Older blog entries for julian (starting at number 357)

Garrett LeSage is traveling the northeast US trying to get some good autumnal colors and just generally having a good time on a well-deserved vacation. He was in Pittsburgh last night and today and dropped by CMU campus to hang out. It was fun talking with him about what he's been up to at Red Hat and with life in general... I think last time I saw him was 2 or 3 LinuxWorlds ago. 'twas fun. Thinking about it, Linux really has come a long way from a few years ago. There are a lot of things which now Just Work. It's quite spoiling :)

It is kind of nice to not be particularly concerned with anything for a change... I really am not deathly afraid of getting low grades in my classes right now. Basically, I either am going to get into the HCI program, at which point I'll go for a masters and my undergrad intro classes won't matter much in the long run, or I'll switch to something completely different and... my undergrad intro classes won't matter much in the long run. So screw getting stressed over papers for English class or Freshman Seminar (I do of course still do them with a decent amount of effort -- I just don't stress like I did over this stuff in high school). In the end, it doesn't even matter. I'll spend time learning what I want to learn.

Apple gave presentations today... I think I need to work for them at least once. mmm... usability.

I got O'Reilly's "Mac OS X for Unix Geeks" -- looks pretty good so far. I love my TiBook.

So after I've already ordered a new DVI cable from Cables-n-Mor, a friend of mine just got his LCD monitor (he's been waiting for over a month because of the shipping problems in California) and lent me his DVI cable. I tried connecting my computer to the LCD (by the way, it took *five* restarts after installing my new motherboard before Windows saw my USB mouse -- Red Hat 8 detected and installed USB 2, FireWire, etc all on the first boot, and it all works as far as I can tell) using his DVI cable, no luck. I tried connecting my laptop to the LCD using his DVI cable, no luck. I tried connecting my laptop to his LCD using his DVI cable, it worked fine. I tried connecting my LCD to my computer using VGA, it worked fine, same with my laptop. So I think I can state with modest certainty that the problem is in the DVI connector in my LCD monitor.

I guess I'm going to try to convince Planar to take a look.

I am not having good luck with computers.

But hey, my new motherboard is great!

5 Oct 2002 (updated 5 Oct 2002 at 21:13 UTC) »
jfleck and josef: I've been pondering the street sign discussion some, especially with reference to the KDE post josef linked. While I definitely agree with most of what is said, having recently started using Mac OS X for extended periods of time I find it hard to dismiss Apple's decisions so easily.

I think that while the street sign analogy works really well for things like toolbar icons (Apple still does follow it for some of the toolbars, like the one at the bottom of iChat), the difference with program and file icons in Mac OS X is that they are not street signs. I don't have milliseconds to react to my Navigator icon. Yes, street signs aid in finding what I want quickly. However, I am staring at my Navigator icon the entire time I'm using my computer. The Dock puts all those photorealistic icons in my face almost all the time. Icons on my desktop are always there. I do agree that simplistic street-sign-like icons would aid me in finding my programs faster, but I would get sick of them pretty quickly. The current icons are more aesthetically pleasing, and for the most part apple has made attempts to differentiate the icons shape and color-wise as much as possible. The majority of the icons sitting in my Dock have very different outlines and different main colors.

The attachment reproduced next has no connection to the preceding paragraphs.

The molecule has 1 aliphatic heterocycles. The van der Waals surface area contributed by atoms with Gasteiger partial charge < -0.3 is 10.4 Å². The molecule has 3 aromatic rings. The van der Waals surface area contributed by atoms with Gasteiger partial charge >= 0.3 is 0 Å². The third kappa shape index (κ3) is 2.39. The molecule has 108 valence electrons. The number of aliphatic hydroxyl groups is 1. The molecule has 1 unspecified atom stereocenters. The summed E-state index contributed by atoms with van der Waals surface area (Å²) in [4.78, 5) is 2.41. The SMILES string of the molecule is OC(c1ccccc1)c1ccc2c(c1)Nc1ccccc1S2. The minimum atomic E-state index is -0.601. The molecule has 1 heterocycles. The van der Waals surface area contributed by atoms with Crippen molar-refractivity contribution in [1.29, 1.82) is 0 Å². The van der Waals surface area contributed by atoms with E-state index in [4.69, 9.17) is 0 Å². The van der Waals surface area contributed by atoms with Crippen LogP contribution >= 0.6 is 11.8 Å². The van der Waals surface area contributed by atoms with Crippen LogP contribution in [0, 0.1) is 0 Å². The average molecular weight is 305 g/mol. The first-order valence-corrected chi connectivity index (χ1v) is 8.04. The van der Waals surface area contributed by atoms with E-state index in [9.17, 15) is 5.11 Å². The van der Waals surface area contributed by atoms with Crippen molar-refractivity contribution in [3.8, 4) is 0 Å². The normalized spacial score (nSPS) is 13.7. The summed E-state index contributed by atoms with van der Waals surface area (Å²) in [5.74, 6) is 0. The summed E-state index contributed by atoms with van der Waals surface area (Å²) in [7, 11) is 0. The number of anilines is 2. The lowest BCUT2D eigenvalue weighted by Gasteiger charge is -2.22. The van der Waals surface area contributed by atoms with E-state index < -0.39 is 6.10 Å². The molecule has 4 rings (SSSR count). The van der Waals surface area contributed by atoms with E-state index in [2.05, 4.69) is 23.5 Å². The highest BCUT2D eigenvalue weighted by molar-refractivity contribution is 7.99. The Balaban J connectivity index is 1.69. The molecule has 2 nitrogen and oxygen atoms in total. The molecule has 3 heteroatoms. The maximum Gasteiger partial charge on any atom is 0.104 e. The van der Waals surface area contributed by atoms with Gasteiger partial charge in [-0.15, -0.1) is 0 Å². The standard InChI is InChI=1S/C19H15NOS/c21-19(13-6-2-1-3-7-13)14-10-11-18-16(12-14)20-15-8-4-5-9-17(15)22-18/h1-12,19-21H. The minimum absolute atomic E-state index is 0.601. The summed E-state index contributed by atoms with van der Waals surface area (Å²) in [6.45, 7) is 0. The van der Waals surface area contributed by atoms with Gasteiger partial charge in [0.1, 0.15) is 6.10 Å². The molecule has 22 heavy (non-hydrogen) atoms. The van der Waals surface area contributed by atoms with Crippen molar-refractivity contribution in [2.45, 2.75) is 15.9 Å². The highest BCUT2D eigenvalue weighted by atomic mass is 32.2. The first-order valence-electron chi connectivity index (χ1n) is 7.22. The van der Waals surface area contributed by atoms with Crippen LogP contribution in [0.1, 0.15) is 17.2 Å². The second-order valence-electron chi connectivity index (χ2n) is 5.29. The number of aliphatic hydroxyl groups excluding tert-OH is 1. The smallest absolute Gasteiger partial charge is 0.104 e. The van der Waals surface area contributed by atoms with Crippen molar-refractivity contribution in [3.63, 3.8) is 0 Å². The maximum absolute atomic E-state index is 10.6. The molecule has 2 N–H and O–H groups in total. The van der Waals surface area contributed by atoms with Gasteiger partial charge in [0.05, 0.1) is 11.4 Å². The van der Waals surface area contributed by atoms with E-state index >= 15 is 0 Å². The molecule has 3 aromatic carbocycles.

I think designing interfaces requires walking the line between what is the absolute easiest to use and what is pretty. Obviously it's very easy to fall too far into the latter, but let's not fall too far into the former either. I wouldn't want street signs in my Dock.

5 Oct 2002 (updated 5 Oct 2002 at 03:17 UTC) »

Gabber2 is progressing nicely, even though I haven't been able to touch it lately - temas and James (and reatmon!) are doing a good job. I really wish I could just compile gtkmm2 here under OS X...

On another note, I normally think I can figure out people fairly well, but the past week I've been blatantly wrong a few times and unable to figure out even if a certain person is happy and joking around or depressed and sarcastic. I don't know if I'm all of a sudden interpreting everything wrong or if people are being weird. I do have confirmation from a sane friend that he couldn't figure out the certain person I couldn't figure out. The certain person was saying one thing, but in a very different tone from which one would normally say this, leading me to believe another. He was kind of weird. That still leaves several other cases in which I did not interpret people correctly. I wish the whole social thing were not so complicated.

I'm doing ok in classes so far, but they are for the most part uninteresting enough to make me not care about them and therefore make it harder on myself... I have an English paper due Monday, and I'm so completely not interested that I'm certain I'll put it off, even though I'm trying to figure out what I'm going to write about now.

I really think that being able to mess with gabber2 on this box would help take up more of my time -- anyone want to get gtkmm2 working on OS X? :)

I think my desktop machine is jealous of my TiBook, or else maybe it just doesn't want to have to live through college.

So over the weekend I decide to format everything except my home partition to get a nice clean install of Red Hat 8. Well, I accidentally formatted the home partition as well. Good bye music. Good bye config files. Good bye pixmaps.

So fine, I recovered some of my music from my TiBook and some other bits from Dekar, but I'm still missing quite a bit... and my CDs are at home.

That, of course, was not the indication that my desktop machine is jealous.